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What Is Conjunctivitis?

Conjunctivitis (also called pink eye) is the most common eye infection. It causes soreness and swelling (inflammation) of the skin that lines the eyelid and the white part of the eyeball. One or both eyes can have it. People of any age can get conjunctivitis. It occurs most often in the fall.

Serious complications that threaten sight are very rare.

What Causes Conjunctivitis?

The cause can be infection with bacteria or virus (very contagious) or an allergy to something such as pollen.

The virus is usually the one that causes a common cold. Different bacteria (such as Staphylococcus and Streptococcus) can cause the infection. Direct contact with tears or the infected area, which occurs by placing towels, fingers, or handkerchiefs near the eye, will pass these infections to others.

What Are the Symptoms of Conjunctivitis?

Conjunctivitis produces a red irritated eye with a watery discharge (allergic and viral) or a discharge of mucus and pus (bacterial). Bacterial conjunctivitis also causes soreness and swelling in one eye, slight pain and feeling dirt or grit in the eye, and a slimy discharge that causes lids to crust. It’s most common in children.

Viral conjunctivitis usually causes inflammation and discharge that is more watery than that in bacterial conjunctivitis.

Allergic conjunctivitis produces red, irritated, itchy eyes; small watery discharge; and inflammation of both eyes. Itching is characteristic of allergic conjunctivitis. Allergies can be to pollen, pets, and house dust.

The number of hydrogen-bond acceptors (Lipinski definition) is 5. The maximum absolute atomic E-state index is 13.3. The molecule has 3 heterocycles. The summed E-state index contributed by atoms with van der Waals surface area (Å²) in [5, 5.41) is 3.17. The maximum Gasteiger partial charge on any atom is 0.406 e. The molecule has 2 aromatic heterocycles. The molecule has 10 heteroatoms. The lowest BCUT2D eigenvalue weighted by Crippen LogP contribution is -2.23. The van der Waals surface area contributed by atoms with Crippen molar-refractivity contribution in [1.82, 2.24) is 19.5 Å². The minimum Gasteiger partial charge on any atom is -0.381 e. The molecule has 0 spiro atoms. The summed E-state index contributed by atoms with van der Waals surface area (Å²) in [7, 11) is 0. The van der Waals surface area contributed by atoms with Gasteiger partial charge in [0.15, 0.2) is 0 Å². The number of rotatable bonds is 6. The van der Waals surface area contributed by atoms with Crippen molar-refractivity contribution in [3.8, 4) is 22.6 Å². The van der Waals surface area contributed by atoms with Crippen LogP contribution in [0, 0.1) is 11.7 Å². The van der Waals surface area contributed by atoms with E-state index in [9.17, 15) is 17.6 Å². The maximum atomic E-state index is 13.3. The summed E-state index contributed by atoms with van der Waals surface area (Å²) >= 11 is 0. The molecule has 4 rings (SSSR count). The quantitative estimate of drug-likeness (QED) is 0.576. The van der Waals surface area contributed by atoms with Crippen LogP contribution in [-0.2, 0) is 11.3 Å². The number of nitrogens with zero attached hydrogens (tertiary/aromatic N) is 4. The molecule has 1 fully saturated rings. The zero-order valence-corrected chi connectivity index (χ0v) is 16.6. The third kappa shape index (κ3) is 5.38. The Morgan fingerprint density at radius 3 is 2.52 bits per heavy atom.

How Is Conjunctivitis Diagnosed?

The health care provider makes a diagnosis from your medical history and an examination of your eyes.

How Is Conjunctivitis Treated?

For bacterial infection, the health care provider will prescribe antibiotic eye drops or ointment. Warm compresses on the eye may also be used.

For viral conjunctivitis, the health care provider may suggest eye drops that help increase moisture in the eye. Antibiotic eye drops or ointment won’t work. Warm compresses on the eye may help.

For allergic conjunctivitis, the health care provider will prescribe eye drops for inflammation. Cold, not hot, compresses may soothe the eye. Decongestant and antihistamines may also be used.

Bacterial conjunctivitis is usually much better within 48 hours of starting therapy. It’s usually over in about 1 week.

Viral conjunctivitis usually improves in 1 to 2 weeks but may take longer.

Symptoms of allergic conjunctivitis may be seasonal.

DOs and DON’Ts in Managing Conjunctivitis:

  • DO avoid direct contact with anyone who has conjunctivitis.
  • DO wash your hands often.
  • DO use separate towels, washcloths, and pillowcases from other family members if you have conjunctivitis.
  • DO throw away old eye cosmetics and don’t share eye cosmetics with others.
  • DO avoid the cause of the allergy, if possible.
  • DO use medicines as directed. If using more than one eye drop, wait between use of each so that the second doesn’t wash the first out.
  • DO call your health care provider if you have severe pain, fever, and blurred vision with conjunctivitis.
  • DON’T touch the infected area or rub your eye.
  • DON’T wear contact lenses until treatment is over. You may need to replace the contact lenses and the container normally used for storing them.
FOR MORE INFORMATION

Contact the following sources:

  • American Academy of Ophthalmology
    Tel: (415) 561-8500
    Websites: http://www.aao.org
    http://www.eyenet.org
  • American Academy of Optometry
    Tel: (301) 984-1441
    Website: http://www.aaopt.org

Copyright © 2016 by Saunders, an imprint of Elsevier, Inc.

Ferri’s Netter Patient Advisor